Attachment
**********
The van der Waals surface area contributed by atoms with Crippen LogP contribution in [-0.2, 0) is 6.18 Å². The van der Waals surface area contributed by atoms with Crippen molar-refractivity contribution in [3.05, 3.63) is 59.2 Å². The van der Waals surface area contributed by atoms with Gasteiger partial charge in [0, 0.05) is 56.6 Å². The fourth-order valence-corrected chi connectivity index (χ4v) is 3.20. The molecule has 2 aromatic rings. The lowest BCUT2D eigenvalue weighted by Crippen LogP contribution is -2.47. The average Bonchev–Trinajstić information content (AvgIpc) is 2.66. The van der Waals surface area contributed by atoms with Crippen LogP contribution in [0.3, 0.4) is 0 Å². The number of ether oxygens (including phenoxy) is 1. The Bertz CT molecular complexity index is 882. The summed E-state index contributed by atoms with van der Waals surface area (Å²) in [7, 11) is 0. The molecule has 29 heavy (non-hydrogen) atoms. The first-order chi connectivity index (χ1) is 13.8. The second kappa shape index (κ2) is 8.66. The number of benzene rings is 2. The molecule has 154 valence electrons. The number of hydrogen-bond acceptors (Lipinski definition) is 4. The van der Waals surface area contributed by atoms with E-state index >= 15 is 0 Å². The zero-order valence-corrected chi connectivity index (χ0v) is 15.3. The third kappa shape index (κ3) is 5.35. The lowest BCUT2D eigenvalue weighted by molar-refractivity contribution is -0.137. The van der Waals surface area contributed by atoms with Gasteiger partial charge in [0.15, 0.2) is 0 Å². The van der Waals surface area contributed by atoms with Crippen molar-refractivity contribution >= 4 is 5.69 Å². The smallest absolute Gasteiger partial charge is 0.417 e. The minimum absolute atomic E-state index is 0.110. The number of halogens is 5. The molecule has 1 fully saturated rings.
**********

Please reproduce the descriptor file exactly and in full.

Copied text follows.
The van der Waals surface area contributed by atoms with Crippen LogP contribution in [-0.2, 0) is 6.18 Å². The van der Waals surface area contributed by atoms with Crippen molar-refractivity contribution in [3.05, 3.63) is 59.2 Å². The van der Waals surface area contributed by atoms with Gasteiger partial charge in [0, 0.05) is 56.6 Å². The fourth-order valence-corrected chi connectivity index (χ4v) is 3.20. The molecule has 2 aromatic rings. The lowest BCUT2D eigenvalue weighted by Crippen LogP contribution is -2.47. The average Bonchev–Trinajstić information content (AvgIpc) is 2.66. The van der Waals surface area contributed by atoms with Crippen LogP contribution in [0.3, 0.4) is 0 Å². The number of ether oxygens (including phenoxy) is 1. The Bertz CT molecular complexity index is 882. The summed E-state index contributed by atoms with van der Waals surface area (Å²) in [7, 11) is 0. The molecule has 29 heavy (non-hydrogen) atoms. The first-order chi connectivity index (χ1) is 13.8. The second kappa shape index (κ2) is 8.66. The number of benzene rings is 2. The molecule has 154 valence electrons. The number of hydrogen-bond acceptors (Lipinski definition) is 4. The van der Waals surface area contributed by atoms with E-state index >= 15 is 0 Å². The zero-order valence-corrected chi connectivity index (χ0v) is 15.3. The third kappa shape index (κ3) is 5.35. The lowest BCUT2D eigenvalue weighted by molar-refractivity contribution is -0.137. The van der Waals surface area contributed by atoms with Gasteiger partial charge in [0.15, 0.2) is 0 Å². The van der Waals surface area contributed by atoms with Crippen molar-refractivity contribution >= 4 is 5.69 Å². The smallest absolute Gasteiger partial charge is 0.417 e. The minimum absolute atomic E-state index is 0.110. The number of halogens is 5. The molecule has 1 fully saturated rings.